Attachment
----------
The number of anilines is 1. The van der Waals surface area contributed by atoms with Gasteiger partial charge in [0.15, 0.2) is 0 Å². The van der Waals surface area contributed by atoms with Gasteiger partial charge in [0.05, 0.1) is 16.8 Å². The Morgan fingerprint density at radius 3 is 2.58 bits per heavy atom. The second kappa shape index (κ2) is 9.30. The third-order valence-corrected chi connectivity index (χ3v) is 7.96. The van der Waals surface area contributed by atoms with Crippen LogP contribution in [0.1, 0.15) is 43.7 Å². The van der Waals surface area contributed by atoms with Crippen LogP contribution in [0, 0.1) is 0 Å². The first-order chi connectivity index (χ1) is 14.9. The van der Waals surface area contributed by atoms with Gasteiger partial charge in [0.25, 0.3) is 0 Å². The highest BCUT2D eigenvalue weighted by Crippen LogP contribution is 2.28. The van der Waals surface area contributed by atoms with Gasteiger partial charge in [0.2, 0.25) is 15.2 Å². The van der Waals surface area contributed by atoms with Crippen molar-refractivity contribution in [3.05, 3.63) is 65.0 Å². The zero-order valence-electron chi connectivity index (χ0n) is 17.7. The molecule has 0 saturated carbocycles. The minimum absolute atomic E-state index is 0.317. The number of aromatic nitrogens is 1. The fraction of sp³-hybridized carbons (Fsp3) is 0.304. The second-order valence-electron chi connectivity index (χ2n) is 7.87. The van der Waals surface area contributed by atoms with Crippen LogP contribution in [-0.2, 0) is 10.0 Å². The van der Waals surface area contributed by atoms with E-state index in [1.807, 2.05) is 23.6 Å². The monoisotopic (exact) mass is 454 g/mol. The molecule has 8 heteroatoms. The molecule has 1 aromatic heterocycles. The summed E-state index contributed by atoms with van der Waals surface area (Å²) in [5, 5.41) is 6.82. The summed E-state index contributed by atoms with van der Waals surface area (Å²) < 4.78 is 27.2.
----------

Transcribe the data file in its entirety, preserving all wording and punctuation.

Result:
The number of anilines is 1. The van der Waals surface area contributed by atoms with Gasteiger partial charge in [0.15, 0.2) is 0 Å². The van der Waals surface area contributed by atoms with Gasteiger partial charge in [0.05, 0.1) is 16.8 Å². The Morgan fingerprint density at radius 3 is 2.58 bits per heavy atom. The second kappa shape index (κ2) is 9.30. The third-order valence-corrected chi connectivity index (χ3v) is 7.96. The van der Waals surface area contributed by atoms with Crippen LogP contribution in [0.1, 0.15) is 43.7 Å². The van der Waals surface area contributed by atoms with Crippen LogP contribution in [0, 0.1) is 0 Å². The first-order chi connectivity index (χ1) is 14.9. The van der Waals surface area contributed by atoms with Gasteiger partial charge in [0.25, 0.3) is 0 Å². The highest BCUT2D eigenvalue weighted by Crippen LogP contribution is 2.28. The van der Waals surface area contributed by atoms with Gasteiger partial charge in [0.2, 0.25) is 15.2 Å². The van der Waals surface area contributed by atoms with Crippen molar-refractivity contribution in [3.05, 3.63) is 65.0 Å². The zero-order valence-electron chi connectivity index (χ0n) is 17.7. The molecule has 0 saturated carbocycles. The minimum absolute atomic E-state index is 0.317. The number of aromatic nitrogens is 1. The fraction of sp³-hybridized carbons (Fsp3) is 0.304. The second-order valence-electron chi connectivity index (χ2n) is 7.87. The van der Waals surface area contributed by atoms with Crippen LogP contribution in [-0.2, 0) is 10.0 Å². The van der Waals surface area contributed by atoms with E-state index in [1.807, 2.05) is 23.6 Å². The monoisotopic (exact) mass is 454 g/mol. The molecule has 8 heteroatoms. The molecule has 1 aromatic heterocycles. The summed E-state index contributed by atoms with van der Waals surface area (Å²) in [5, 5.41) is 6.82. The summed E-state index contributed by atoms with van der Waals surface area (Å²) < 4.78 is 27.2.